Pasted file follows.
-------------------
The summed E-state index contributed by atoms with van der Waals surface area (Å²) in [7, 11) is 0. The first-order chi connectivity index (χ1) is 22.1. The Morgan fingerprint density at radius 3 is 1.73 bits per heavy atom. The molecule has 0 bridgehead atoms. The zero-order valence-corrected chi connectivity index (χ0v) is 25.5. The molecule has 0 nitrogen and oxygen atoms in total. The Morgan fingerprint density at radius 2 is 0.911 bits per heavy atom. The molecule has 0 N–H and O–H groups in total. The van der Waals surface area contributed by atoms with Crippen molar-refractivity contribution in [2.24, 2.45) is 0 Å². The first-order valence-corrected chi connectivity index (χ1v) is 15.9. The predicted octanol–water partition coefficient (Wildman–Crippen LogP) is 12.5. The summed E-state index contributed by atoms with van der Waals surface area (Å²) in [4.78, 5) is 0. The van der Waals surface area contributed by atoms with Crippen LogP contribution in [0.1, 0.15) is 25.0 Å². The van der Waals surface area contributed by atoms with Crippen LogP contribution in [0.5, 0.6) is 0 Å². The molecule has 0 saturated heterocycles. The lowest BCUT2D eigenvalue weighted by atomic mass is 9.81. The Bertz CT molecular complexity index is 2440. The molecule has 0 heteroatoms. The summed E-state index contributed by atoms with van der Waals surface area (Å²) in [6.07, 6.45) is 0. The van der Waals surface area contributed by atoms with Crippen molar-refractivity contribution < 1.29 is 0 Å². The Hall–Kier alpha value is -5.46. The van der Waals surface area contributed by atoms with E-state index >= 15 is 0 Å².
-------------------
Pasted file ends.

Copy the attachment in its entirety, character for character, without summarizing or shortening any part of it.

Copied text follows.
The summed E-state index contributed by atoms with van der Waals surface area (Å²) in [7, 11) is 0. The first-order chi connectivity index (χ1) is 22.1. The Morgan fingerprint density at radius 3 is 1.73 bits per heavy atom. The molecule has 0 bridgehead atoms. The zero-order valence-corrected chi connectivity index (χ0v) is 25.5. The molecule has 0 nitrogen and oxygen atoms in total. The Morgan fingerprint density at radius 2 is 0.911 bits per heavy atom. The molecule has 0 N–H and O–H groups in total. The van der Waals surface area contributed by atoms with Crippen molar-refractivity contribution in [2.24, 2.45) is 0 Å². The first-order valence-corrected chi connectivity index (χ1v) is 15.9. The predicted octanol–water partition coefficient (Wildman–Crippen LogP) is 12.5. The summed E-state index contributed by atoms with van der Waals surface area (Å²) in [4.78, 5) is 0. The van der Waals surface area contributed by atoms with Crippen LogP contribution in [0.1, 0.15) is 25.0 Å². The van der Waals surface area contributed by atoms with Crippen LogP contribution in [0.5, 0.6) is 0 Å². The molecule has 0 saturated heterocycles. The lowest BCUT2D eigenvalue weighted by atomic mass is 9.81. The Bertz CT molecular complexity index is 2440. The molecule has 0 heteroatoms. The summed E-state index contributed by atoms with van der Waals surface area (Å²) in [6.07, 6.45) is 0. The van der Waals surface area contributed by atoms with Crippen molar-refractivity contribution < 1.29 is 0 Å². The Hall–Kier alpha value is -5.46. The van der Waals surface area contributed by atoms with E-state index >= 15 is 0 Å².